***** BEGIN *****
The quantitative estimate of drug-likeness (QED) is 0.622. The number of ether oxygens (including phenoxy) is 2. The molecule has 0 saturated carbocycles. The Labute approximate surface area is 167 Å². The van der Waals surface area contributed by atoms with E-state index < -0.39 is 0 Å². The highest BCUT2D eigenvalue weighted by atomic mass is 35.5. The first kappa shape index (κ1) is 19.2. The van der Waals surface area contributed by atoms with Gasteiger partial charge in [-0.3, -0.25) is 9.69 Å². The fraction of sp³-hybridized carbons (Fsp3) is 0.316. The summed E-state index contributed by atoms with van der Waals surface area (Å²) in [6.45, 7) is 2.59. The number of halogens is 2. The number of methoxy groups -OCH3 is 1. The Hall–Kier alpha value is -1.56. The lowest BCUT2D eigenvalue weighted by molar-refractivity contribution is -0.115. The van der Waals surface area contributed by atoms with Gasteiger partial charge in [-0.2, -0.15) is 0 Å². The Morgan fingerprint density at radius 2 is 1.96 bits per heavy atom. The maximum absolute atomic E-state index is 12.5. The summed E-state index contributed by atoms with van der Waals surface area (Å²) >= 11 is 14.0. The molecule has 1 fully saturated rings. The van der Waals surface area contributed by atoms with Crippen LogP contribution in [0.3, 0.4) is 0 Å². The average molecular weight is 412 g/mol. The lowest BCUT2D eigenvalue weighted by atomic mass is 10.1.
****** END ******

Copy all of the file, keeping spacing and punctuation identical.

The quantitative estimate of drug-likeness (QED) is 0.622. The number of ether oxygens (including phenoxy) is 2. The molecule has 0 saturated carbocycles. The Labute approximate surface area is 167 Å². The van der Waals surface area contributed by atoms with E-state index < -0.39 is 0 Å². The highest BCUT2D eigenvalue weighted by atomic mass is 35.5. The first kappa shape index (κ1) is 19.2. The van der Waals surface area contributed by atoms with Gasteiger partial charge in [-0.3, -0.25) is 9.69 Å². The fraction of sp³-hybridized carbons (Fsp3) is 0.316. The summed E-state index contributed by atoms with van der Waals surface area (Å²) in [6.45, 7) is 2.59. The number of halogens is 2. The number of methoxy groups -OCH3 is 1. The Hall–Kier alpha value is -1.56. The lowest BCUT2D eigenvalue weighted by molar-refractivity contribution is -0.115. The van der Waals surface area contributed by atoms with Gasteiger partial charge in [-0.2, -0.15) is 0 Å². The Morgan fingerprint density at radius 2 is 1.96 bits per heavy atom. The maximum absolute atomic E-state index is 12.5. The summed E-state index contributed by atoms with van der Waals surface area (Å²) >= 11 is 14.0. The molecule has 1 fully saturated rings. The van der Waals surface area contributed by atoms with Crippen LogP contribution in [0.3, 0.4) is 0 Å². The average molecular weight is 412 g/mol. The lowest BCUT2D eigenvalue weighted by atomic mass is 10.1.